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International Journal of Economics & Management Sciences
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Efficiency of Selected Sudanese Cattle Markets: A Bivariate Cointegration Approach (1995-2011)

Mohammed OA Bushara1* and Murtada KA Abdelmahmod2

1Department of Agricultural Economics, University of Gezira, Wad Medani, Sudan

2Department of Economics, University of AL-Butana, Rufaa, Sudan

*Corresponding Author:
Mohammed OA Bushara
Department of Agricultural Economics
University of Gezira, Wad Medani, Sudan
Tel: (+249)511 - 841623
E-mail: [email protected]

Received date January 04, 2016; Accepted date January 27, 2016; Published date January 30, 2016

Citation:Bushara MOA, Abdelmahmod MKA (2016) Efficiency of Selected Sudanese Cattle Markets: A Bivariate Cointegration Approach (1995-2011). Int J Econ Manag Sci 5:321. doi:10.4172/2162-6359.1000321

Copyright: © 2016 Bushara MOA, et al. This is an open-access article distributed under the terms of the Creative Commons Attribution License, which permits unrestricted use, distribution, and reproduction in any medium, provided the original author and source are credited.

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Abstract

The importance of the livestock trade to the national economy of Sudan is significant; however, Sudan was adversely affected by the global crisis through a decline in oil and other external receipts. The main objectives of this study is to investigates price movements among important livestock markets in the Sudan to explore their performance and pricing efficiency. The stationarity of data tested using the unit root test and then market integration was tested using bivariate cointegration analysis. The study found strong evidence of cointegration of pairs of markets. The error correction mechanism adjusts significantly to shocks to its equilibrium relationship. The estimated coefficients for ECM were fluctuated between 4% and 24% and significant at 1% level, suggesting slowing adjustment towards the long-run equilibrium. This implies that any shock that forces prices from their long-run value would take a long time for prices to return to their equilibrium, although the speed of adjustment was highest in case of Omdurman on Nyala and lowest in case of Nyala on Elobied, this might be due to supply and demand relation between Nyala and Omdurman in sense that Nyala and Elobied were supply markets. The recent paved roads that linked between the markets might accelerate and facilitated the movement between these markets, in addition to a huge capital that allocated to livestock business recently.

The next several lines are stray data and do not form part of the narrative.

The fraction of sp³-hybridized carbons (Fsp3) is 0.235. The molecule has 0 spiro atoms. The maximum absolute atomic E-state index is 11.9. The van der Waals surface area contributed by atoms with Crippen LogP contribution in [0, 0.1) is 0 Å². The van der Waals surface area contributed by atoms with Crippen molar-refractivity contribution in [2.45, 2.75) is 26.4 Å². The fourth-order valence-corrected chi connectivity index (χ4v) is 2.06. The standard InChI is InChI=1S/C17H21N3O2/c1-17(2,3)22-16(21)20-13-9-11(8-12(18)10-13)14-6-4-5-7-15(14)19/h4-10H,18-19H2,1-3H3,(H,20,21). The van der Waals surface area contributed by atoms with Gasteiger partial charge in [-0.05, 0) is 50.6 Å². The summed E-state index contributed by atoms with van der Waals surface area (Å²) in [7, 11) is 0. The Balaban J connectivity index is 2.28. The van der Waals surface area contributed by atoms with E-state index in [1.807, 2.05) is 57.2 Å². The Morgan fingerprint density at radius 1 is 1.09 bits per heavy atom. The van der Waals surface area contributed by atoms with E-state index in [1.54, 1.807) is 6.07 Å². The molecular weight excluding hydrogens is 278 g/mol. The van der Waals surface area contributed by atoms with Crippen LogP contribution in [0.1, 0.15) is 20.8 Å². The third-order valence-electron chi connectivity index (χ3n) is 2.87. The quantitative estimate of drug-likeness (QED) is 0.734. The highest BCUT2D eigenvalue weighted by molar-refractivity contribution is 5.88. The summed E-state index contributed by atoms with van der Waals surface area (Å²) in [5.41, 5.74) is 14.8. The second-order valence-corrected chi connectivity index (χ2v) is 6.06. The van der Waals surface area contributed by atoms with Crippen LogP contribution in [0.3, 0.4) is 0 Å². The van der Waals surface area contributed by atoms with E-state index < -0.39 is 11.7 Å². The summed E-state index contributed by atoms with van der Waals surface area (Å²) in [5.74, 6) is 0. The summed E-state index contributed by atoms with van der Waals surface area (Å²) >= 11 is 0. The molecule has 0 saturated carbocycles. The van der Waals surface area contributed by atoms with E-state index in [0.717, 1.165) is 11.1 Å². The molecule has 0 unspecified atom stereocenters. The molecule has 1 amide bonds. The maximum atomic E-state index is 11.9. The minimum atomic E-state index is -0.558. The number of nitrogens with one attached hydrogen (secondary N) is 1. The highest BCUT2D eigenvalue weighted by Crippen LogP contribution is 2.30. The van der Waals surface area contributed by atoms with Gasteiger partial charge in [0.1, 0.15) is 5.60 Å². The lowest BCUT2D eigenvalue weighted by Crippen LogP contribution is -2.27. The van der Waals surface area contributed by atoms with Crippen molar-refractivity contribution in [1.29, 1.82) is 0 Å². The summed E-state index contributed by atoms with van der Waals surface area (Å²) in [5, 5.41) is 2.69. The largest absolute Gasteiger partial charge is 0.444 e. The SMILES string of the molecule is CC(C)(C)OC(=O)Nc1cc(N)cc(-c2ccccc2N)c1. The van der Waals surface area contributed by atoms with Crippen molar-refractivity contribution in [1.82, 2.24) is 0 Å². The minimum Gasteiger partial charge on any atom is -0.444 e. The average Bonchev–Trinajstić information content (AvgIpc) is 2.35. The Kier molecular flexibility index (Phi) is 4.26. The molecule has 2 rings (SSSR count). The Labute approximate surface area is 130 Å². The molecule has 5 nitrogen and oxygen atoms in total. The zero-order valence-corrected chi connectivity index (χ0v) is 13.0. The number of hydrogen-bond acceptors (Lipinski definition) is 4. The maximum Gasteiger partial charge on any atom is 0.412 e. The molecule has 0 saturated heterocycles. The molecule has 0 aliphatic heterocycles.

Keywords

Market efficiency; Cattle; Coinegration; Bivariate; Sudan

Introduction

Most researchers agree that the problems of livestock marketing in Sudan are limited to the specific problems which can be summarized in a weak infrastructure especially in the area of transport and veterinary services, lack of finance, areas of production distant from areas of consumption and together with lack of suitable transport render animals weak and meat quality low, smuggling especially across the borders to Egypt, Eritrea and Libya Markets that are not integrated may convey inaccurate price signal that might distort producers marketing decisions and contribute to inefficient product movement [1] and traders may exploit the market and benefit at the cost of producers and consumers.